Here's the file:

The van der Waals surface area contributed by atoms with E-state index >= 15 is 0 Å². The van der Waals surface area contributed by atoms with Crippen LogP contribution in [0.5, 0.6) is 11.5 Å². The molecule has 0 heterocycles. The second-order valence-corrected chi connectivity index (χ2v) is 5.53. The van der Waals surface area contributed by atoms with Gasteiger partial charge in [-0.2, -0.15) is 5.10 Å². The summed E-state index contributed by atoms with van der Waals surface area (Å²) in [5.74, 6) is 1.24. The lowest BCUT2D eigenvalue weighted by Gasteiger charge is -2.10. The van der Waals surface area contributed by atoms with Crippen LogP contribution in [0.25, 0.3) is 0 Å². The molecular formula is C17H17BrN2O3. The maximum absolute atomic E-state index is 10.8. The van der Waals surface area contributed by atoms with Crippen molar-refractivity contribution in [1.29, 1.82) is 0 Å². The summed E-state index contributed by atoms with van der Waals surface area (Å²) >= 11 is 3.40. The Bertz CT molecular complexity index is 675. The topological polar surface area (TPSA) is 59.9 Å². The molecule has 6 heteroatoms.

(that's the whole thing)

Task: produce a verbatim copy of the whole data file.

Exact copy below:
The van der Waals surface area contributed by atoms with E-state index >= 15 is 0 Å². The van der Waals surface area contributed by atoms with Crippen LogP contribution in [0.5, 0.6) is 11.5 Å². The molecule has 0 heterocycles. The second-order valence-corrected chi connectivity index (χ2v) is 5.53. The van der Waals surface area contributed by atoms with Gasteiger partial charge in [-0.2, -0.15) is 5.10 Å². The summed E-state index contributed by atoms with van der Waals surface area (Å²) in [5.74, 6) is 1.24. The lowest BCUT2D eigenvalue weighted by Gasteiger charge is -2.10. The van der Waals surface area contributed by atoms with Crippen LogP contribution in [0.25, 0.3) is 0 Å². The molecular formula is C17H17BrN2O3. The maximum absolute atomic E-state index is 10.8. The van der Waals surface area contributed by atoms with Crippen molar-refractivity contribution in [1.29, 1.82) is 0 Å². The summed E-state index contributed by atoms with van der Waals surface area (Å²) >= 11 is 3.40. The Bertz CT molecular complexity index is 675. The topological polar surface area (TPSA) is 59.9 Å². The molecule has 6 heteroatoms.